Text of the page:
- Gender: Feminine
- Origin: Old Norse
- Meaning: debated; theorized
- Eng (TYE-ruh); Swe/Nor (TUEW-rah).
Surely you must think of the beautiful runway model, Tyra Banks, host of the Tyra Banks Show and America’s Next Top Model. When in Sweden or Norway, where the name is prevalent, an anglophone would not recognize the name by ear. Pronounced something like Teuw-rah, the name is actually of very ancient origins, a survivor of the original Indo-European language, Tyra is a feminine form of Tyr. Tyr itself, is a derivative of the ancient Germanic Tiwaz*.
In Norse Mythology, Tyr was the one handed god who got his hand bit off by the Fenrir wolf. He was revered as the god of single handed combat, victory, glory and honesty. According to the Icelandic Prose Eddas and the Poetic Eddas, he is either the son of Odin or Hymir. In the language of Old Norse, the word tyr was possibly synonymous with the word god, as tyr is found in many Norse poems and kennings as a poetic term for a god, referring either to Odin or Thor.
Scholars tend to believe that Tyr/Tiwas was a far more important god than he is portrayed in ancient Norse religion. Before the Migration Age, he was possibly the head of an Indo-European pantheon. In fact, it is suggested by archaeologists and anthropologists that his original name was*Dyeus. It is theorized that he later evolved into the Germanic Tiwas or Tyr, the Greek Zeus, and the Latin word for a god in general, Deus. Lingusts suggest that *Dyeus is related to a Pre-Indic root, deywos, which possibly means: “celestial being.” Even more fascinating is that the Sankrit word deva: “god” is closely related. After the varying Indo-European tribes separated and became more distinct from each other, Tiwas or Tyr became relegated in power under both Odin/Wodin and Thor. In other Germanic religions, he appears as Tiw, Tuisto, Teiws and Ziu. In the ancient Rune alphabet, the t-rune, named by modern scholars as the Tiwaz rune, is believed to have been associated with the above mentioned god. The rune looks very much like an arrow pointing upward.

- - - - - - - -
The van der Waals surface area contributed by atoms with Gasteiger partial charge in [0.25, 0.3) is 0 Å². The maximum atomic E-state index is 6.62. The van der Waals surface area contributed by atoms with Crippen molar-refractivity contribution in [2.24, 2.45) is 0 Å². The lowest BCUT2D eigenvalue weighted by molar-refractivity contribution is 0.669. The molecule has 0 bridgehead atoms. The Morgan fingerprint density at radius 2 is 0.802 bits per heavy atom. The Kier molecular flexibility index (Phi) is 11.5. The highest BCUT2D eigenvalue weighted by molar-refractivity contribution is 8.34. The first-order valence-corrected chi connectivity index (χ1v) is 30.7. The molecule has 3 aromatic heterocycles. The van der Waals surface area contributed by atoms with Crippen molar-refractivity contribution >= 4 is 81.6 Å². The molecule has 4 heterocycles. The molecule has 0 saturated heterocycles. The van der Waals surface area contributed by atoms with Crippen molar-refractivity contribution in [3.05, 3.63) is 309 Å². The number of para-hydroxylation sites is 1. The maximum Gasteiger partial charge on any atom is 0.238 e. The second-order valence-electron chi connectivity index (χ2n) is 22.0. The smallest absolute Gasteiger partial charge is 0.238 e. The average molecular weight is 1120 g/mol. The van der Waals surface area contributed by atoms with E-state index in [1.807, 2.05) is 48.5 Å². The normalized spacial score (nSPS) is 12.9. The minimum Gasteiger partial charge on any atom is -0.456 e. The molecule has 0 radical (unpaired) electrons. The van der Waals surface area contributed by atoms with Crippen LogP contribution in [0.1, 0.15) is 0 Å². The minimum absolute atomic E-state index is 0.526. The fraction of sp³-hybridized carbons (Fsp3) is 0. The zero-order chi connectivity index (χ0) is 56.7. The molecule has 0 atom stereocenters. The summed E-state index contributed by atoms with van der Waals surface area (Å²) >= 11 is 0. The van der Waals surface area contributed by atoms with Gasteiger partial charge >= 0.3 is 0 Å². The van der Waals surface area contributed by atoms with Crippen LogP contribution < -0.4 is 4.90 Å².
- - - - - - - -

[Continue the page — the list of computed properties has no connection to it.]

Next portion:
He even survives in modern English lexicon. Our very own name of the week: Tuesday is from the Anglo-Saxon meaning “Tiu’s Day” Tiu being the Anglo-Saxon form of Tyr. The name also survives in many modern English, Swedish, Norwegian, Danish, German and Icelandic place names.
While Tyr has fallen out of usage, its feminine counterpart, Tyra, is still quite common in Sweden. She ranked in at # 43 in Sweden Top 100 Female Names of 2007. Meanwhile, in the States, despite the recognition of Tyra Banks, she was last seen in 2007, where she ranked in at a measly 939. As of last year of 2008, she completely fell out of the top 1000. In Sweden, the designated name day is September 12th.
So before you think of American Pop Culture when hearing the name Tyra, think twice, as the name actually has a primordial and colourful past.